Example 25-5 shows the bean that Tomcat has stored as a JNDI object (it's the same bean used in Example 25-4). Chapter 26 explains this bean, which "scrapes" a stock price off of a web page. Chapter 26 covers the bean's details; the methods this chapter's servlet uses are setSymbol( ) and getLatestPrice( ). The bean handles all the details of downloading the stock price.

Example 25-5. The bean that is stored as a JNDI object
package com.jspservletcookbook;  

import java.io.BufferedReader;
import java.io.IOException;
import java.io.InputStreamReader;
import java.net.URL;
import java.net.MalformedURLException;

import javax.swing.text.html.HTMLEditorKit.ParserCallback;
import javax.swing.text.MutableAttributeSet;
import javax.swing.text.html.parser.ParserDelegator;

public class StockPriceBean {

    private static final String urlBase =  
    private BufferedReader webPageStream = null;
    private URL stockSite = null;
    private ParserDelegator htmlParser = null;
    private MyParserCallback callback = null;
    private String htmlText = "";
    private String symbol = "";
    private float stockVal = 0f;

  public StockPriceBean( ) {}//no-arguments constructor for the bean
  public void setSymbol(String symbol){
      this.symbol = symbol;
  public String getSymbol( ){
      return symbol;

//Inner class provides the callback   
class MyParserCallback extends ParserCallback {
    private boolean lastTradeFlag = false;
    private boolean boldFlag = false;
  public MyParserCallback( ){
      if (stockVal != 0)
          stockVal = 0f;
  public void handleStartTag(javax.swing.text.html.HTML.Tag t,
    MutableAttributeSet a,int pos) {
        if (lastTradeFlag && (t == javax.swing.text.html.HTML.Tag.B )){
            boldFlag = true;

  public void handleText(char[] data,int pos){
      htmlText  = new String(data);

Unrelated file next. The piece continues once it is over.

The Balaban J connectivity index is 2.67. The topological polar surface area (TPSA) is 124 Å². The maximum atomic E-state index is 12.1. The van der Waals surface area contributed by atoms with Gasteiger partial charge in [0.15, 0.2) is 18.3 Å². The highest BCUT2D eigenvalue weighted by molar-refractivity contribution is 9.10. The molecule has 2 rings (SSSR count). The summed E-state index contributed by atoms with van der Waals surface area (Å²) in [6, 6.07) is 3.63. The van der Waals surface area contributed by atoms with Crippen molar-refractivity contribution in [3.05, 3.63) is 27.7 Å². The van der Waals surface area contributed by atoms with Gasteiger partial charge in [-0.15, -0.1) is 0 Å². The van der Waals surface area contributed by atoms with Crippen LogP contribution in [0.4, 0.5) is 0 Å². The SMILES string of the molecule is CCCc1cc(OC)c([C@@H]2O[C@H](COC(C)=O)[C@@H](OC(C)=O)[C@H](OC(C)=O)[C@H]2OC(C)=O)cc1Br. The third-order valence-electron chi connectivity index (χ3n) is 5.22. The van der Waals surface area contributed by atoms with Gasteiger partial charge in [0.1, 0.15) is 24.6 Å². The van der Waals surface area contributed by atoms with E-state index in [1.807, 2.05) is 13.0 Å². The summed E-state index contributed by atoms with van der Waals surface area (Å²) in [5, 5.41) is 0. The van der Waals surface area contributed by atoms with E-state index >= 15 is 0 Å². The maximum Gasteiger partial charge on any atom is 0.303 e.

if (htmlText.indexOf("No such ticker symbol.") != -1){
          throw new IllegalStateException(
              "Invalid ticker symbol in handleText( ) method.");
      }  else if (htmlText.equals("Last Trade:")){
          lastTradeFlag = true;
       } else if (boldFlag){
               stockVal = new Float(htmlText).floatValue( );
            } catch (NumberFormatException ne) {
                    //tease out any commas in the number using NumberFormat
                    java.text.NumberFormat nf = java.text.NumberFormat.
                    getInstance( );
                    Double f = (Double) nf.parse(htmlText);
                    stockVal =  (float) f.doubleValue( );
                } catch (java.text.ParseException pe){
                    throw new IllegalStateException(
                      "The extracted text " + htmlText + 
                        " cannot be parsed as a number!");
                }//inner try

           }//outer try
            lastTradeFlag = false;
            boldFlag = false;
  } //handleText

  public float getLatestPrice( ) throws IOException,MalformedURLException {

      stockSite = new URL(urlBase + symbol);
      webPageStream = new BufferedReader(new InputStreamReader(stockSite.
       openStream( )));
      htmlParser = new ParserDelegator( );
      callback = new MyParserCallback( );//ParserCallback

      //reset symbol
      return stockVal;


The ParserDelegator.parse( ) method is synchronized and therefore designed to only allow one thread at a time to parse the web page and pull out the stock quote.

Figure 25-1 shows the web page form generated by the servlet's doGet( ) method. The user enters a stock symbol into this form, then submits the form to the servlet's doPost( ) method.

Figure 25-1. Enter a stock symbol for a live stock price

Figure 25-2 shows the stock information that the JNDI object found for the servlet.

Figure 25-2. The servlet's doPost( ) method generates a live stock quote using a JNDI object

See Also

Recipe 25.1 on configuring a JNDI object with Tomcat; Recipe 25.3 on accessing the Tomcat JNDI object from a JSP; Chapter 21 on accessing DataSources with JNDI; Chapter 26 on harvesting web information.